Because the plaintiffs have not succeeded in establishing that there were any material misrepresentations or omissions in the Airjet Memoranda, there can be no Section 10(b) liability for Eisenberg Honig's preparation of those documents. Furthermore, as discussed in n. 6 supra, under Wilson v. Saintine Exploration & Drilling Corp., 872 F.2d at 1127, the firm cannot be liable under Section 12(2).

The only remaining securities claim against the firm is for aiding and abetting § 10(b) violations. As discussed above in relation to the Organek motion, the plaintiffs must establish either that Eisenberg Honig had a duty to make corrective disclosures to the plaintiffs, or that the failure to do so was "designed intentionally to protect the fraud." Turtur, supra, 892 F.2d at 207. As plaintiffs have failed to adduce any evidence to contradict Honig's affidavit testimony that the firm's activities were undertaken solely in its capacity as counsel to the Trustee, no reasonable trier of fact could conclude that the firm had a duty to disclose information to the potential investors, See IIT v. Cornfeld, supra, 619 F.2d at 927 (accountants had no duty to make disclosure to correct errors which they were not responsible for in the first place), or that its actions were so far outside the everyday course of business as to constitute intentional aid of the alleged primary fraud. Turtur, 892 F.2d at 207.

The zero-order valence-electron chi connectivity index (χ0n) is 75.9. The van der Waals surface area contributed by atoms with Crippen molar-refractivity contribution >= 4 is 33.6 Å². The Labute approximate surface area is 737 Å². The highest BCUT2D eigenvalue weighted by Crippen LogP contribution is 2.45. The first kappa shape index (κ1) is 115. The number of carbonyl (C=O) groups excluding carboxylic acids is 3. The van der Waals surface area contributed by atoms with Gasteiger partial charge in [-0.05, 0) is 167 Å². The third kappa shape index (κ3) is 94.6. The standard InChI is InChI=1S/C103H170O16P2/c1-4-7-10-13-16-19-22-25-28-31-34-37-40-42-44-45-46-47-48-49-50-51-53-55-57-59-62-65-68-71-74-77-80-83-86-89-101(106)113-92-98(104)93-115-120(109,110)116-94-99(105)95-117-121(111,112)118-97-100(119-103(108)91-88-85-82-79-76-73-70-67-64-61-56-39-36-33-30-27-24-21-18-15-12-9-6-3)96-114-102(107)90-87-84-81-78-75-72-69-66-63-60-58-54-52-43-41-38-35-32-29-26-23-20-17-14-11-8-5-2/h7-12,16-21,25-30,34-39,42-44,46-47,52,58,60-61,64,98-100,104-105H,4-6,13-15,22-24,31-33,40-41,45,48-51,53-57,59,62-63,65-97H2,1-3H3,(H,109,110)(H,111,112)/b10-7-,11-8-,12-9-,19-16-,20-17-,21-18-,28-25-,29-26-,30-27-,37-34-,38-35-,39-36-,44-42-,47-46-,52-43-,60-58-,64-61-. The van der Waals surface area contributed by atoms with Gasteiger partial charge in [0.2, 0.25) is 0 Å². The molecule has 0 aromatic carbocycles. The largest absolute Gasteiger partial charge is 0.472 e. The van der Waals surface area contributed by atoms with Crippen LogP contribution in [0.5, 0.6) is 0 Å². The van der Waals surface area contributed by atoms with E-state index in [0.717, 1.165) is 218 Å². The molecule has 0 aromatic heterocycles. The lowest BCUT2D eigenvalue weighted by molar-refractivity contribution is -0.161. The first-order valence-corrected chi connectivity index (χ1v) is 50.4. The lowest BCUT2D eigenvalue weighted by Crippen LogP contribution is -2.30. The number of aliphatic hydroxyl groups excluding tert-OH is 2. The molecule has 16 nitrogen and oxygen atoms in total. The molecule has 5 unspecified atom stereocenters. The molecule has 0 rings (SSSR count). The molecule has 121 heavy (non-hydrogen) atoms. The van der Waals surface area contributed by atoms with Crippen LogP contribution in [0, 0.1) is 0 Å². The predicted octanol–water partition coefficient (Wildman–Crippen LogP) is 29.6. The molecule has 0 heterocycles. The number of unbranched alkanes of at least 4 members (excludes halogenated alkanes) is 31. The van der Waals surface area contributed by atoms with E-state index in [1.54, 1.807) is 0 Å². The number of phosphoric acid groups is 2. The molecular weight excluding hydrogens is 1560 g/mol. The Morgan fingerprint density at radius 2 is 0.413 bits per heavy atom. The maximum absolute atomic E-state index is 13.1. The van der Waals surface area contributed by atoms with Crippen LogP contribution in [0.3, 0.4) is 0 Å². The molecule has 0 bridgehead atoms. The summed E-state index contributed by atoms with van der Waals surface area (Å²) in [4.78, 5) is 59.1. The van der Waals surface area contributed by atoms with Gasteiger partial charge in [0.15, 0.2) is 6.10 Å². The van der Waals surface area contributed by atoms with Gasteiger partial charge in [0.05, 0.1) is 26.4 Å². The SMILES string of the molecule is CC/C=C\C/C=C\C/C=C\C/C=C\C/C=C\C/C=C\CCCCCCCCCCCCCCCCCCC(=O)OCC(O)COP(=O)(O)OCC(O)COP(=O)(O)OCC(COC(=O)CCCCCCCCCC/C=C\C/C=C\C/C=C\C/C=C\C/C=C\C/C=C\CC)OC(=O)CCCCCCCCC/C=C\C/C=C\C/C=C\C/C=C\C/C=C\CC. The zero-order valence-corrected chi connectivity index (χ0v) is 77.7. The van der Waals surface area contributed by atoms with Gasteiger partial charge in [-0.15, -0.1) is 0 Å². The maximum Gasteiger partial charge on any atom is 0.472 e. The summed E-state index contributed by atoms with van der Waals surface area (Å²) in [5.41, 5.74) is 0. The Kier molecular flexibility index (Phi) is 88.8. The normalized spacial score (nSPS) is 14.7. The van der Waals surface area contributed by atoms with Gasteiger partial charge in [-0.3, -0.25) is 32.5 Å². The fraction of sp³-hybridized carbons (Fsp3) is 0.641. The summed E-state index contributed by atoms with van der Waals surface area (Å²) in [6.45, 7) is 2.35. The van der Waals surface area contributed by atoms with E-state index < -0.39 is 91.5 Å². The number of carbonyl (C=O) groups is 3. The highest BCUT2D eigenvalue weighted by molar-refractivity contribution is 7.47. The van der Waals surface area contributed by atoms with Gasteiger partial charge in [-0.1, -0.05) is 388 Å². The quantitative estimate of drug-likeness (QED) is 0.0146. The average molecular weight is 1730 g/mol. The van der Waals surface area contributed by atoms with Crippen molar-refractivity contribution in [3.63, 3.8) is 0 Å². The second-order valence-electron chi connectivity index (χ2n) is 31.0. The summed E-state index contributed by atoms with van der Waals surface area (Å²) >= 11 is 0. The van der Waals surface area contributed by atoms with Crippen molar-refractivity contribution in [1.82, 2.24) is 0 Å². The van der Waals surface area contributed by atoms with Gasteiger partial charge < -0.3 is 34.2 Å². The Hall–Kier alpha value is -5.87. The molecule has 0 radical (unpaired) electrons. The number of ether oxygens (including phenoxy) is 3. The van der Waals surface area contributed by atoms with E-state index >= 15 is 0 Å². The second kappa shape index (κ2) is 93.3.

As with Organek, Eisenberg Honig will be granted summary judgment on the RICO claims because of the disposition of the underlying fraud claims.[14]


Rule 11 requires an attorney to make a "reasonable inquiry" to determine that pleadings and motions are "well grounded in fact" and "warranted by existing law" or constitute "a good faith argument for the extension, modification, or reversal of existing law," and that they are not interposed for the purpose of harassment or delay. According to the Court of Appeals for the Second Circuit,

If the inquiry was objectively reasonable under the circumstances and disclosed a reasonable factual basis for the claim, then sanctions are not appropriate. On the other hand, if the attorney either failed to make an objectively reasonable inquiry or pursued a claim for which no basis was disclosed by such an inquiry, then sanctions are appropriate.